German auction buyers beware. Salerooms in the country have almost no liability when works bought at auction turn out to be fake or miscatalogued, provided that due diligence checks have been undertaken and that there is no proof of intent or gross negligence. Protection for buyers is only marginally stronger elsewhere, although both Sotheby’s and Christie’s, for example, offer a five-year warranty on works they sell that are subsequently proved to be inauthentic (although the terms and conditions are carefully worded in their catalogues).
A German federal court decision in October, which was expected to establish legal guidelines that would put more responsibility on the auction houses when they are found to have sold fakes, has left many in the trade dismayed. Although the court found in favour of the buyer, it did so only on a curious technicality—and this despite the fact that the German art market needs clear ground rules now more than ever. The discovery in Munich last month of a hoard of paintings that may have been looted by the Nazis, and the revelations that Cornelius Gurlitt, in whose apartment the art was found, previously sold works at auction, is the most recent case to highlight the need for greater regulation.
Very strange decision
The federal case on which many in Germany had pinned their hopes was brought to court by a Swiss collector who bought a statue of the Buddha, purportedly from the Chinese Sui Dynasty (581-618), at the Michael Zeller auction house in Lindau for €20,000 in 2009. The buyer began to doubt the statue’s authenticity and had it examined, but when his doubts were confirmed, the auction house pointed to its terms and conditions, refusing to reimburse the money he had paid for the statue or the costs of having it examined. The buyer then sued. At the beginning of October, the federal court ruled in favour of the buyer, on the basis that the clause exempting the auction house from liability is ineffective because it does not take into account damages arising from injury to life, body or health. It therefore violates a clause of the German civil code, which holds that all people and organisations must be accountable for losses arising from these situations.
German auction houses, which are facing a growing number of legal claims, are disappointed by the court’s reasoning. Dieter Loehr, the lawyer representing the German federation of art auctioneers, says it is a “very strange” decision. “The consequences will only extend to auctioneers having to expressly state that damages to body or health are excluded when liability is curtailed in their terms and conditions.” Loehr says he will advise his clients to amend their terms and conditions accordingly. Andreas Heilig, an auctioneer at Nagel in Stuttgart, calls the decision “nonsense”, adding that the growth of the art market and the subsequent rise in court cases have made auction houses more vigilant. But he acknowledges that some are less conscientious. “When most of the liability lies with the consignor, it influences the quality of the job done by auction houses. Where the law is stricter, they are more careful,” he says.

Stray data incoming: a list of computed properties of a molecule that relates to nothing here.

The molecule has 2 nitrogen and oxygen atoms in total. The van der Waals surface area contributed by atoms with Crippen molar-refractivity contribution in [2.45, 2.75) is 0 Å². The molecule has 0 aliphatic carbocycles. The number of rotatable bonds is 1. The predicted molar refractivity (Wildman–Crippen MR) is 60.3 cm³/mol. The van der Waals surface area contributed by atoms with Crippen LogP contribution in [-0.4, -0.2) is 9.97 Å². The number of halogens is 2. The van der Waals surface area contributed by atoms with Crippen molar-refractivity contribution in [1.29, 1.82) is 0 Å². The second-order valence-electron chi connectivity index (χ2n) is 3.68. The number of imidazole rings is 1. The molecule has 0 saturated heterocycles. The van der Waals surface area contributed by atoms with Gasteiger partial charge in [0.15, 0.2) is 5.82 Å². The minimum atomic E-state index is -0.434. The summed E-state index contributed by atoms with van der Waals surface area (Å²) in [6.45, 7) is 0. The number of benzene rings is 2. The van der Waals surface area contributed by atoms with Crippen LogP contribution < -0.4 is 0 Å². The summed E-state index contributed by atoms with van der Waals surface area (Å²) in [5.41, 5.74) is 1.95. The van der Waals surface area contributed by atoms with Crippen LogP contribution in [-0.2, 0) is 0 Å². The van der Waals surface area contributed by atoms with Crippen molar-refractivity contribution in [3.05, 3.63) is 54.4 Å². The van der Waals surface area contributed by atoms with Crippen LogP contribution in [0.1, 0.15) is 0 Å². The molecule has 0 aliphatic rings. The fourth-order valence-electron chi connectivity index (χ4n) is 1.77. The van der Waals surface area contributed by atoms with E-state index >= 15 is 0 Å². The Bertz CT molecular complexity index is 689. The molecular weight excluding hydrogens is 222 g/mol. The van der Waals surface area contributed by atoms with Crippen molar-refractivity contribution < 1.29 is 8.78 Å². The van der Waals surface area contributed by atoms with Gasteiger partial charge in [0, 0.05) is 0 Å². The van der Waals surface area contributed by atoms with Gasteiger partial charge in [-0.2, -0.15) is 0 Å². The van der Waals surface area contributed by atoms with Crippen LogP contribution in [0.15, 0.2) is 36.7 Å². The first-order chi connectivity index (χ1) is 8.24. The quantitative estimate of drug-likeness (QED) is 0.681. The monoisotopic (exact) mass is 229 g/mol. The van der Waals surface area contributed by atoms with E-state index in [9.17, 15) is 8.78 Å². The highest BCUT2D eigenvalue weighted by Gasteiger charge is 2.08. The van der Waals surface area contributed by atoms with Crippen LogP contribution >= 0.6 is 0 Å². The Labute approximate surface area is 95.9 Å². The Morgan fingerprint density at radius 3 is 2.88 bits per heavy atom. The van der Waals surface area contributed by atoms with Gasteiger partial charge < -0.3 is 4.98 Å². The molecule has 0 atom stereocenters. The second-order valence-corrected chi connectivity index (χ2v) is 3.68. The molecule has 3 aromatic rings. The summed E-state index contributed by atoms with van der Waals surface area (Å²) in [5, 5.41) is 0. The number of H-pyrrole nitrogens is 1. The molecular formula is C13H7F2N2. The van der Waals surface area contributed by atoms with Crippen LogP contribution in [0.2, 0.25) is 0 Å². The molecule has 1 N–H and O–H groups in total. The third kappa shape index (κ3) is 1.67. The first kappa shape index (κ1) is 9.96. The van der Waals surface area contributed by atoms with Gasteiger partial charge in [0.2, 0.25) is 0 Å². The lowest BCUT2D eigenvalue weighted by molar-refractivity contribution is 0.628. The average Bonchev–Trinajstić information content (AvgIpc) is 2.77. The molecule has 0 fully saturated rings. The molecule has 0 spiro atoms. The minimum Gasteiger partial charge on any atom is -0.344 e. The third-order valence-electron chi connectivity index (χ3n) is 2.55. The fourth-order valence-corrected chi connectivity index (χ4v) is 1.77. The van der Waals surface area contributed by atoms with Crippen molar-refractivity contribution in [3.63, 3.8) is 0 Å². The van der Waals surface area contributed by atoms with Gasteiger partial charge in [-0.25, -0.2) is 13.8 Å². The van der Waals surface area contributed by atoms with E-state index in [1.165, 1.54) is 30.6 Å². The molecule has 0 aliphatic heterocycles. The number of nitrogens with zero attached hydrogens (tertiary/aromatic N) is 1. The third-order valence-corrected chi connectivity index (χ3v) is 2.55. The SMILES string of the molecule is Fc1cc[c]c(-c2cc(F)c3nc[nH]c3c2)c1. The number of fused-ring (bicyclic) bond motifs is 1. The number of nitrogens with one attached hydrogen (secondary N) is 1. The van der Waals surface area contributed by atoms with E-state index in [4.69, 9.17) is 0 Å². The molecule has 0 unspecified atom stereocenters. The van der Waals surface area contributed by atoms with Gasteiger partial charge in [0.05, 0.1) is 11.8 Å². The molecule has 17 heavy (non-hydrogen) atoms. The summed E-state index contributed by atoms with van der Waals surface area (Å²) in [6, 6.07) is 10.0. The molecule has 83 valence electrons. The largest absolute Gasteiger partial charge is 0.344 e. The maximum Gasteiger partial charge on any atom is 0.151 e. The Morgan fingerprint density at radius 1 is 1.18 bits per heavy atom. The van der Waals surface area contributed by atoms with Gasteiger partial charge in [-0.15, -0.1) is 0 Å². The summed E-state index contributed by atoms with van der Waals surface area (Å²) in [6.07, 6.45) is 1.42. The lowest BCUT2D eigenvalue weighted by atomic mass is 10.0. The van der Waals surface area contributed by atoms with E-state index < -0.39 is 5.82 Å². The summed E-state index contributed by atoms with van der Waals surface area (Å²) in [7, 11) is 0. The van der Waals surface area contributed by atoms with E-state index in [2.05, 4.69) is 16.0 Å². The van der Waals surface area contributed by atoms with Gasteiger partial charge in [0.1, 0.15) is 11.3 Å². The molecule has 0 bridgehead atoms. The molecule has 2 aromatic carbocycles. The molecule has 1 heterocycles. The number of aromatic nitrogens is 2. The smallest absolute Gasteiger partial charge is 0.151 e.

The federal court’s judgment complies with decades of German rulings that have largely exempted auction houses from liability. This legal pattern was established with the so-called “Lake Constance auction judgment”, a federal court ruling in 1980 that also involved the Michael Zeller auction house. In that case, the court ruled that an auction house’s terms and conditions can exclude its liability for fakes as long as it has carefully examined the work. Since then, the Lake Constance ruling has served as the starting point for numerous judgments in the lower German courts and has been cited in nearly every court decision.
Another case, which is currently being fought in a Munich court by a consignor, might help to establish guidelines for auction houses’ legal responsibilities. In 2009, the Rehm auction house in Augsburg estimated a “Persian carpet” at €900. It sold for €19,700. A few months later, the carpet was consigned to Christie’s London, where it was catalogued as a “Vase carpet”, created in the Iranian city of Kerman in the 17th century. According to the item’s description in the catalogue, it was also thought to have been in the collection of Comtesse de Béhague (1870-1939). The carpet had an estimate of £200,000 to £300,000 and sold for an eye-watering £6.2m. The collector who had consigned the carpet to Rehm then sued the auction house for damages.
During the case, which is now in the appeal stage, the upper regional court in Munich tested the legal obligations of the auctioneer. According to Hannes Hartung, the collector’s lawyer, the court is examining which legal duties should apply to smaller auction houses such as the Augsburg firm, which does not have the ability of its larger counterparts to research lots. Since the auctioneer was aware before the sale that at least 20 dealers were interested in the carpet, Hartung hopes the court will decide that auctioneers must inform consignors when they are unable to provide an accurate estimate for a lot and, in those cases, recommend external specialists for guidance on pricing and attribution.